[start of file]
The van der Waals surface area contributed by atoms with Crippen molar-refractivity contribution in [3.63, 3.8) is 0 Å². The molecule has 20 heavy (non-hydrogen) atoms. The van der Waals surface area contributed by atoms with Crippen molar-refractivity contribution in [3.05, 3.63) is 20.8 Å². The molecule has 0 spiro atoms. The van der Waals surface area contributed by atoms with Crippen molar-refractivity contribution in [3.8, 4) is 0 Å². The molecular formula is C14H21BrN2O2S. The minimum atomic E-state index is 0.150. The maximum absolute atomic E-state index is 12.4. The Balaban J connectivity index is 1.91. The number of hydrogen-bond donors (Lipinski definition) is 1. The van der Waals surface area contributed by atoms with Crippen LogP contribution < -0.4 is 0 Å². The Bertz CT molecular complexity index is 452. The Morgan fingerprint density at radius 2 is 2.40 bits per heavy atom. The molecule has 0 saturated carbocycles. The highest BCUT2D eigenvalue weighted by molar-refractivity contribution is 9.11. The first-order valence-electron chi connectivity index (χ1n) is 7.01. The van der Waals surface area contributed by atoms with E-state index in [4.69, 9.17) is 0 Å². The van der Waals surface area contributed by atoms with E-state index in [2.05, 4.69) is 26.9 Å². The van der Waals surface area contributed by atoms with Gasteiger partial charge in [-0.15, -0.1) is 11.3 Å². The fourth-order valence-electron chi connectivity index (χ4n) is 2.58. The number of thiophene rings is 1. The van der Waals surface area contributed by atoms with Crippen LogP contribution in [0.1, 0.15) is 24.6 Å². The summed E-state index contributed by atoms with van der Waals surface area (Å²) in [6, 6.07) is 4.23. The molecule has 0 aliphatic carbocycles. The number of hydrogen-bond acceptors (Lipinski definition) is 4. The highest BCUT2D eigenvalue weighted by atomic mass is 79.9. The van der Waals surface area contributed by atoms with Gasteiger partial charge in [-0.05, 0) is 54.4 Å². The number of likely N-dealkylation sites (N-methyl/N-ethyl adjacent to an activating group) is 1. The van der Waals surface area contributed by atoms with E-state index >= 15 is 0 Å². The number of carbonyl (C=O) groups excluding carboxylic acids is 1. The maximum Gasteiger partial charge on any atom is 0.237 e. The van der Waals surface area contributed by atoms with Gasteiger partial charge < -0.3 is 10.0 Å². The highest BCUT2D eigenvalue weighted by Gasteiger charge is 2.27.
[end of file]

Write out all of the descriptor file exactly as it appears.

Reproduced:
The van der Waals surface area contributed by atoms with Crippen molar-refractivity contribution in [3.63, 3.8) is 0 Å². The molecule has 20 heavy (non-hydrogen) atoms. The van der Waals surface area contributed by atoms with Crippen molar-refractivity contribution in [3.05, 3.63) is 20.8 Å². The molecule has 0 spiro atoms. The van der Waals surface area contributed by atoms with Crippen molar-refractivity contribution in [3.8, 4) is 0 Å². The molecular formula is C14H21BrN2O2S. The minimum atomic E-state index is 0.150. The maximum absolute atomic E-state index is 12.4. The Balaban J connectivity index is 1.91. The number of hydrogen-bond donors (Lipinski definition) is 1. The van der Waals surface area contributed by atoms with Crippen LogP contribution < -0.4 is 0 Å². The Bertz CT molecular complexity index is 452. The Morgan fingerprint density at radius 2 is 2.40 bits per heavy atom. The molecule has 0 saturated carbocycles. The highest BCUT2D eigenvalue weighted by molar-refractivity contribution is 9.11. The first-order valence-electron chi connectivity index (χ1n) is 7.01. The van der Waals surface area contributed by atoms with E-state index in [4.69, 9.17) is 0 Å². The van der Waals surface area contributed by atoms with E-state index in [2.05, 4.69) is 26.9 Å². The van der Waals surface area contributed by atoms with Gasteiger partial charge in [-0.15, -0.1) is 11.3 Å². The fourth-order valence-electron chi connectivity index (χ4n) is 2.58. The number of thiophene rings is 1. The van der Waals surface area contributed by atoms with Crippen LogP contribution in [0.1, 0.15) is 24.6 Å². The summed E-state index contributed by atoms with van der Waals surface area (Å²) in [6, 6.07) is 4.23. The molecule has 0 aliphatic carbocycles. The number of hydrogen-bond acceptors (Lipinski definition) is 4. The highest BCUT2D eigenvalue weighted by atomic mass is 79.9. The van der Waals surface area contributed by atoms with Gasteiger partial charge in [-0.05, 0) is 54.4 Å². The number of likely N-dealkylation sites (N-methyl/N-ethyl adjacent to an activating group) is 1. The van der Waals surface area contributed by atoms with E-state index >= 15 is 0 Å². The number of carbonyl (C=O) groups excluding carboxylic acids is 1. The maximum Gasteiger partial charge on any atom is 0.237 e. The van der Waals surface area contributed by atoms with Gasteiger partial charge < -0.3 is 10.0 Å². The highest BCUT2D eigenvalue weighted by Gasteiger charge is 2.27.